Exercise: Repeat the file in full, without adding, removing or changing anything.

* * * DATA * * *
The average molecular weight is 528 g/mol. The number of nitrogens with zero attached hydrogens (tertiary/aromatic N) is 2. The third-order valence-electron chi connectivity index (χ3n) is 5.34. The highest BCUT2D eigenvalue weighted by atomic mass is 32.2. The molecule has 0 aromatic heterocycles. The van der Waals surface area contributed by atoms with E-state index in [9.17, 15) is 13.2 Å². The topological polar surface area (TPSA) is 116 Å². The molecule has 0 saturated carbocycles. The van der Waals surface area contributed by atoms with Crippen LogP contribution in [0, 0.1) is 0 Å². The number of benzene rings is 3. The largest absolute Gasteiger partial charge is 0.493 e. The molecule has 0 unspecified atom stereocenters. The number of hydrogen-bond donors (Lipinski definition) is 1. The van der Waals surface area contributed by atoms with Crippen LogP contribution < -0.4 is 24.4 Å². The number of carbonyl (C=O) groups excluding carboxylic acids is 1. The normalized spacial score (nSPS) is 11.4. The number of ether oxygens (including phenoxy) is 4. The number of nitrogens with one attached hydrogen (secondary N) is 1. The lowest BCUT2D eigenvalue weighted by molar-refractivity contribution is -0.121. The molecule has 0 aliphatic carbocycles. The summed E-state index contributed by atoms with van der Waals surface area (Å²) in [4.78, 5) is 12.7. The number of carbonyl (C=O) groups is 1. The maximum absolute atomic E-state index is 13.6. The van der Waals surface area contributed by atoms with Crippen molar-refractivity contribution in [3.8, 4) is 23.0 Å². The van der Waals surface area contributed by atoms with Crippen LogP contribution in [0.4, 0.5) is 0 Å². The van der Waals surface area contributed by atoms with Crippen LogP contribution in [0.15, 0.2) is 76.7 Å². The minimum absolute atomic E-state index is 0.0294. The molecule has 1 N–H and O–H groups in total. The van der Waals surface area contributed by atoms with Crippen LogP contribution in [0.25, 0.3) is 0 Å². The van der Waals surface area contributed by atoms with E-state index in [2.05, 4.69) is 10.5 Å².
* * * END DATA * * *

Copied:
The average molecular weight is 528 g/mol. The number of nitrogens with zero attached hydrogens (tertiary/aromatic N) is 2. The third-order valence-electron chi connectivity index (χ3n) is 5.34. The highest BCUT2D eigenvalue weighted by atomic mass is 32.2. The molecule has 0 aromatic heterocycles. The van der Waals surface area contributed by atoms with E-state index in [9.17, 15) is 13.2 Å². The topological polar surface area (TPSA) is 116 Å². The molecule has 0 saturated carbocycles. The van der Waals surface area contributed by atoms with Crippen LogP contribution in [0, 0.1) is 0 Å². The number of benzene rings is 3. The largest absolute Gasteiger partial charge is 0.493 e. The molecule has 0 unspecified atom stereocenters. The number of hydrogen-bond donors (Lipinski definition) is 1. The van der Waals surface area contributed by atoms with Crippen LogP contribution < -0.4 is 24.4 Å². The number of carbonyl (C=O) groups excluding carboxylic acids is 1. The normalized spacial score (nSPS) is 11.4. The number of ether oxygens (including phenoxy) is 4. The number of nitrogens with one attached hydrogen (secondary N) is 1. The lowest BCUT2D eigenvalue weighted by molar-refractivity contribution is -0.121. The molecule has 0 aliphatic carbocycles. The summed E-state index contributed by atoms with van der Waals surface area (Å²) in [4.78, 5) is 12.7. The number of carbonyl (C=O) groups is 1. The maximum absolute atomic E-state index is 13.6. The van der Waals surface area contributed by atoms with Crippen molar-refractivity contribution in [3.8, 4) is 23.0 Å². The van der Waals surface area contributed by atoms with Crippen LogP contribution in [0.4, 0.5) is 0 Å². The van der Waals surface area contributed by atoms with Crippen LogP contribution in [0.15, 0.2) is 76.7 Å². The minimum absolute atomic E-state index is 0.0294. The molecule has 1 N–H and O–H groups in total. The van der Waals surface area contributed by atoms with Crippen LogP contribution in [0.25, 0.3) is 0 Å². The van der Waals surface area contributed by atoms with E-state index in [2.05, 4.69) is 10.5 Å².